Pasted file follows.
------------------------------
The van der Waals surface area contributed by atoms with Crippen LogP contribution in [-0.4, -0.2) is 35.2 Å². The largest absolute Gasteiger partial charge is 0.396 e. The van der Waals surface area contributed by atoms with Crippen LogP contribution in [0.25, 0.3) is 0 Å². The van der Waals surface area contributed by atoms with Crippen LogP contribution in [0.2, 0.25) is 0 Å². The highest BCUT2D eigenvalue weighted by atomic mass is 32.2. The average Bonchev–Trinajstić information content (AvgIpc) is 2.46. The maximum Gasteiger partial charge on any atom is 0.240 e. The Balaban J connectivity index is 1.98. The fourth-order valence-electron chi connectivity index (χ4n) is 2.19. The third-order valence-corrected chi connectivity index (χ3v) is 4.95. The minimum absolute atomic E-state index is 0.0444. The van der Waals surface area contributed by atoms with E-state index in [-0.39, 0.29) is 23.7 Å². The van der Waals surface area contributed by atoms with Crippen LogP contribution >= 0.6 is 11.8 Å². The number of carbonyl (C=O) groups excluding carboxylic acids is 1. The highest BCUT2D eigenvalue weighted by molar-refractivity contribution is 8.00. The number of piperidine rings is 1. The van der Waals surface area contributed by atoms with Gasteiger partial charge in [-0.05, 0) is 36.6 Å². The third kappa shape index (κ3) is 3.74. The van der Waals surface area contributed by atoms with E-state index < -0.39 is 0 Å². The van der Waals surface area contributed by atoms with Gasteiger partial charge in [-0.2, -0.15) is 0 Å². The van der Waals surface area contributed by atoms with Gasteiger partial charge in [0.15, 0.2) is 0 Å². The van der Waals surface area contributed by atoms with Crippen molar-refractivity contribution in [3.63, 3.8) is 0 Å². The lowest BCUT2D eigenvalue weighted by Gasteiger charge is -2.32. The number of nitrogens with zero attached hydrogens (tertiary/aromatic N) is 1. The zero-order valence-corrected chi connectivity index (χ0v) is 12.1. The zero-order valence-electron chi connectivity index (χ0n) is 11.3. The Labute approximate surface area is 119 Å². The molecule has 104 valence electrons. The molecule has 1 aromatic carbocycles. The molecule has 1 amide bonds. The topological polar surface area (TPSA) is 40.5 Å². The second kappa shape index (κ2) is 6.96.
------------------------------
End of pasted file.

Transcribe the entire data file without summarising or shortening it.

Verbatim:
The van der Waals surface area contributed by atoms with Crippen LogP contribution in [-0.4, -0.2) is 35.2 Å². The largest absolute Gasteiger partial charge is 0.396 e. The van der Waals surface area contributed by atoms with Crippen LogP contribution in [0.25, 0.3) is 0 Å². The van der Waals surface area contributed by atoms with Crippen LogP contribution in [0.2, 0.25) is 0 Å². The highest BCUT2D eigenvalue weighted by atomic mass is 32.2. The average Bonchev–Trinajstić information content (AvgIpc) is 2.46. The maximum Gasteiger partial charge on any atom is 0.240 e. The Balaban J connectivity index is 1.98. The fourth-order valence-electron chi connectivity index (χ4n) is 2.19. The third-order valence-corrected chi connectivity index (χ3v) is 4.95. The minimum absolute atomic E-state index is 0.0444. The van der Waals surface area contributed by atoms with E-state index in [-0.39, 0.29) is 23.7 Å². The van der Waals surface area contributed by atoms with Crippen LogP contribution >= 0.6 is 11.8 Å². The number of carbonyl (C=O) groups excluding carboxylic acids is 1. The highest BCUT2D eigenvalue weighted by molar-refractivity contribution is 8.00. The number of piperidine rings is 1. The van der Waals surface area contributed by atoms with Gasteiger partial charge in [-0.05, 0) is 36.6 Å². The third kappa shape index (κ3) is 3.74. The van der Waals surface area contributed by atoms with E-state index < -0.39 is 0 Å². The van der Waals surface area contributed by atoms with Gasteiger partial charge in [-0.2, -0.15) is 0 Å². The van der Waals surface area contributed by atoms with Gasteiger partial charge in [0.15, 0.2) is 0 Å². The van der Waals surface area contributed by atoms with Crippen molar-refractivity contribution in [3.63, 3.8) is 0 Å². The lowest BCUT2D eigenvalue weighted by Gasteiger charge is -2.32. The number of nitrogens with zero attached hydrogens (tertiary/aromatic N) is 1. The zero-order valence-corrected chi connectivity index (χ0v) is 12.1. The zero-order valence-electron chi connectivity index (χ0n) is 11.3. The Labute approximate surface area is 119 Å². The molecule has 104 valence electrons. The molecule has 1 aromatic carbocycles. The molecule has 1 amide bonds. The topological polar surface area (TPSA) is 40.5 Å². The second kappa shape index (κ2) is 6.96.